Property investing is a great way to build wealth, it can improve cash flow and offer other tax benefits. A rural property can add diversity to your portfolio. Keeping your property maintained and renter-friendly will help it to grow in value. Depending on the size of the property, there may be potential to earn additional income through leasing or crop production.

Other ways of investing in rural property

You don’t need to purchase an entire farm to get into rural investing. Another option is fractional investing where you purchase a portion of property and receive a ‘fraction’ of rental income or ‘fraction’ capital growth. It is a little like crowdfunding but can help to reinvigorate rural communities. The property or part of it is divided into shares and sold off. This enables farmers to raise capital to improve productivity with the ability to retain most of their landholding.



Relocating away from the city may be exciting but it can be a challenge living in unfamiliar surroundings. This includes adjusting to a different pace of life. It is important to find a routine and community activities where you can meet other locals.

If you are unsure about making such a change, then it may be a good idea to rent first before committing to buying a home.

For investors, it isn’t always easy to visit your rural investment, especially if you live hours away. This can be overcome with a reliable property manager who has great communication and can keep you informed of any problems. 

Cost of living

While housing is more affordable in country areas, depending on your location you could be spending more on petrol, groceries and electricity. This can be due to freight, transport costs and lack of retail competition. It may be possible to offset some of these costs by buying produce directly from local farmers.

Meeting your future needs

Don’t forget about your long-term plans when relocating to a rural area. It may be great when the kids are little and can attend the primary school in town – but what about when they head off to high school or university? A lack of medical services, geographic isolation and poor infrastructure can also be a challenge.

Stock levels are low

Just like in the city, the housing supply has not kept up with population growth. This means there is still strong demand but not enough stock coming into what is already a very tight housing market. Demand for rental property remains high too as young professionals continue to relocate following the pandemic. Some regional towns are looking at potential high-rise developments as a solution.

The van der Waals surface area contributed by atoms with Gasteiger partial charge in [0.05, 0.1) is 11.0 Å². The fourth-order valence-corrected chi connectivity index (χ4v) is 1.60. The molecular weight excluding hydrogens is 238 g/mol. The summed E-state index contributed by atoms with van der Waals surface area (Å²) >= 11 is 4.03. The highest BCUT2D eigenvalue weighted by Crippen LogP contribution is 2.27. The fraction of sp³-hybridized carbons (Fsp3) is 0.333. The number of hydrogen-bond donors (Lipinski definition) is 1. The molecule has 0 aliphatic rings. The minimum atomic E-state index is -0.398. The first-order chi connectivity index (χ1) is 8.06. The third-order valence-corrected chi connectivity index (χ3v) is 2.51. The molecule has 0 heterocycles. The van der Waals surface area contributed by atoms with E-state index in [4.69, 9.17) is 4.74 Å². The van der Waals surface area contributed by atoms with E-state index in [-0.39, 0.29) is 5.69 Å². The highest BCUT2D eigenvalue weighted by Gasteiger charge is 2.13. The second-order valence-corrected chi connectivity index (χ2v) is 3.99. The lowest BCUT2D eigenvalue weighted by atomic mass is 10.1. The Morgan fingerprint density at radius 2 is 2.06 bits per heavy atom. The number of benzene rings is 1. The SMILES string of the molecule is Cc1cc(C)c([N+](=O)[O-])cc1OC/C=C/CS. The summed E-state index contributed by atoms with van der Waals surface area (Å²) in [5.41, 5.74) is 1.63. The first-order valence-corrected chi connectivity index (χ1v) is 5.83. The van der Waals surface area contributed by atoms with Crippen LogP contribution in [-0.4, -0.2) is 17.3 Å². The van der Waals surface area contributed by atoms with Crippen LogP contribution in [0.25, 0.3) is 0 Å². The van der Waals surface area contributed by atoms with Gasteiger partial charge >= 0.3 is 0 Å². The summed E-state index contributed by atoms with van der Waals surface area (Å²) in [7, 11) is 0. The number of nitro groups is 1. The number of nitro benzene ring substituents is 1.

Harsh climate

Drought, cyclones, bushfires and flooding are unfortunately not uncommon in Australia. Extreme weather events can impact agriculture and food production which can also affect the economy of rural towns. Unpredictable weather increases the risk of damage to crops and causes instability to the people who rely on farming for a living. All combined, the harsh weather can play a role in the health and well-being of rural residents.

Potential constraints

There are risks to purchasing rural properties that simply don’t concern suburban or inner-city property buyers.  When buying a farm, be sure to check the property’s approved use and zoning. Local and state governments control the use and flow of all water in rivers and lakes, so check if you need a water licence. If you plan on growing crops, you may need an investigation by a horticulturist to ensure the soil is free of chemical residue. A search will also need to be undertaken to see if there is any native claim on the land. As with any real estate purchase, it is essential to have a building and pest report carried out on any rural property.

Locate one of our experienced real estate agents from one of the many regional or rural LJ Hooker offices and discuss your plans. They will be able to show you a range of properties to suit your budget and investment goals.


DISCLAIMER - The information provided is for guidance and informational purposes only and does not replace independent business, legal and financial advice which we strongly recommend. Whilst the information is considered true and correct at the date of publication, changes in circumstances after the time of publication may impact the accuracy of the information provided. LJ Hooker will not accept responsibility or liability for any reliance on the blog information, including but not limited to, the accuracy, currency or completeness of any information or links.


More interesting resources you might like...